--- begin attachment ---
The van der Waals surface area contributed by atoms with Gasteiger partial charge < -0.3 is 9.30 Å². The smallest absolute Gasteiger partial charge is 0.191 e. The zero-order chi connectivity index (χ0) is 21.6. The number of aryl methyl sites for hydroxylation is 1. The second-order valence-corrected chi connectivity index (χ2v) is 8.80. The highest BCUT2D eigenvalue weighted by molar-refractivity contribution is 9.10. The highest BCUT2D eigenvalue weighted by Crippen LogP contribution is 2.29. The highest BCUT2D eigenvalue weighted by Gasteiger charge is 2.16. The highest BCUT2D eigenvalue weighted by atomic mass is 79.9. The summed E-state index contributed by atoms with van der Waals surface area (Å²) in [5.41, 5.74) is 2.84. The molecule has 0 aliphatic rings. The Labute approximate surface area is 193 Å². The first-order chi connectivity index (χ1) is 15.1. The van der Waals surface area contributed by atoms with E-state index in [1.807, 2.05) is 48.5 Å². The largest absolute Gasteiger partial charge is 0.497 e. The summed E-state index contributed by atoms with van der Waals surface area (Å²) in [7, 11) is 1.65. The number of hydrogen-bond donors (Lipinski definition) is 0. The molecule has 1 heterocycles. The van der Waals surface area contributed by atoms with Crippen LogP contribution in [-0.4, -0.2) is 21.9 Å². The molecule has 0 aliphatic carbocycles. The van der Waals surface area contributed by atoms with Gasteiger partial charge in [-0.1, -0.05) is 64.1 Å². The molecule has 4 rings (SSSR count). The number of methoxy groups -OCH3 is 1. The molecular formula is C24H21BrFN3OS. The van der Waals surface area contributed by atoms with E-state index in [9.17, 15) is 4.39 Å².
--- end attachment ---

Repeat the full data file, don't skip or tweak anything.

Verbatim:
The van der Waals surface area contributed by atoms with Gasteiger partial charge < -0.3 is 9.30 Å². The smallest absolute Gasteiger partial charge is 0.191 e. The zero-order chi connectivity index (χ0) is 21.6. The number of aryl methyl sites for hydroxylation is 1. The second-order valence-corrected chi connectivity index (χ2v) is 8.80. The highest BCUT2D eigenvalue weighted by molar-refractivity contribution is 9.10. The highest BCUT2D eigenvalue weighted by Crippen LogP contribution is 2.29. The highest BCUT2D eigenvalue weighted by Gasteiger charge is 2.16. The highest BCUT2D eigenvalue weighted by atomic mass is 79.9. The summed E-state index contributed by atoms with van der Waals surface area (Å²) in [5.41, 5.74) is 2.84. The molecule has 0 aliphatic rings. The Labute approximate surface area is 193 Å². The first-order chi connectivity index (χ1) is 15.1. The van der Waals surface area contributed by atoms with E-state index in [1.807, 2.05) is 48.5 Å². The largest absolute Gasteiger partial charge is 0.497 e. The summed E-state index contributed by atoms with van der Waals surface area (Å²) in [7, 11) is 1.65. The number of hydrogen-bond donors (Lipinski definition) is 0. The molecule has 1 heterocycles. The van der Waals surface area contributed by atoms with Crippen LogP contribution in [-0.4, -0.2) is 21.9 Å². The molecule has 0 aliphatic carbocycles. The van der Waals surface area contributed by atoms with Gasteiger partial charge in [-0.1, -0.05) is 64.1 Å². The molecule has 4 rings (SSSR count). The number of methoxy groups -OCH3 is 1. The molecular formula is C24H21BrFN3OS. The van der Waals surface area contributed by atoms with E-state index in [9.17, 15) is 4.39 Å².